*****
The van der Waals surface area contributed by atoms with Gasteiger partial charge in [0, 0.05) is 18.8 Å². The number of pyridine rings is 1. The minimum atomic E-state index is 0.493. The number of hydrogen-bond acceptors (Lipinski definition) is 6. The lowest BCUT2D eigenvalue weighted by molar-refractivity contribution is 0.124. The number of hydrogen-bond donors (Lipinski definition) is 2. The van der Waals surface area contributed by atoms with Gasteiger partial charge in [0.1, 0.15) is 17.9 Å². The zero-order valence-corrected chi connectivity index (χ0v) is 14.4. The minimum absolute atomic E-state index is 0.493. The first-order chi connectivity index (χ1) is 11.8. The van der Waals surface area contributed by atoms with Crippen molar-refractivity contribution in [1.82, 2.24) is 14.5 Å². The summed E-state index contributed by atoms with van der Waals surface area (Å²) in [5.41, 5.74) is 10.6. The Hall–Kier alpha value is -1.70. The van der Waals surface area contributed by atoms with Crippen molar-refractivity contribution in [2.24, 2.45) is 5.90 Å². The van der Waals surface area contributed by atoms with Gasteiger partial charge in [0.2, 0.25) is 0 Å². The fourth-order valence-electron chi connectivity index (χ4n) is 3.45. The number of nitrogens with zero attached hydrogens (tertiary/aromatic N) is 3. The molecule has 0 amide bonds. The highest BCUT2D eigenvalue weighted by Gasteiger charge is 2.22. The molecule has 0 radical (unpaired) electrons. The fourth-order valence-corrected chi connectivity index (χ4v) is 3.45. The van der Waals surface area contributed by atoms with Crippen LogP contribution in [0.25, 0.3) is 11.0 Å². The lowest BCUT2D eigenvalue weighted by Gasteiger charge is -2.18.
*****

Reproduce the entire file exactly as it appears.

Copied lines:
The van der Waals surface area contributed by atoms with Gasteiger partial charge in [0, 0.05) is 18.8 Å². The number of pyridine rings is 1. The minimum atomic E-state index is 0.493. The number of hydrogen-bond acceptors (Lipinski definition) is 6. The lowest BCUT2D eigenvalue weighted by molar-refractivity contribution is 0.124. The number of hydrogen-bond donors (Lipinski definition) is 2. The van der Waals surface area contributed by atoms with Gasteiger partial charge in [0.1, 0.15) is 17.9 Å². The zero-order valence-corrected chi connectivity index (χ0v) is 14.4. The minimum absolute atomic E-state index is 0.493. The first-order chi connectivity index (χ1) is 11.8. The van der Waals surface area contributed by atoms with Crippen molar-refractivity contribution in [1.82, 2.24) is 14.5 Å². The summed E-state index contributed by atoms with van der Waals surface area (Å²) in [5.41, 5.74) is 10.6. The Hall–Kier alpha value is -1.70. The van der Waals surface area contributed by atoms with Crippen molar-refractivity contribution in [2.24, 2.45) is 5.90 Å². The van der Waals surface area contributed by atoms with Gasteiger partial charge in [0.2, 0.25) is 0 Å². The fourth-order valence-electron chi connectivity index (χ4n) is 3.45. The number of nitrogens with zero attached hydrogens (tertiary/aromatic N) is 3. The molecule has 0 amide bonds. The highest BCUT2D eigenvalue weighted by Gasteiger charge is 2.22. The molecule has 0 radical (unpaired) electrons. The fourth-order valence-corrected chi connectivity index (χ4v) is 3.45. The van der Waals surface area contributed by atoms with Crippen LogP contribution in [0.25, 0.3) is 11.0 Å². The lowest BCUT2D eigenvalue weighted by Gasteiger charge is -2.18.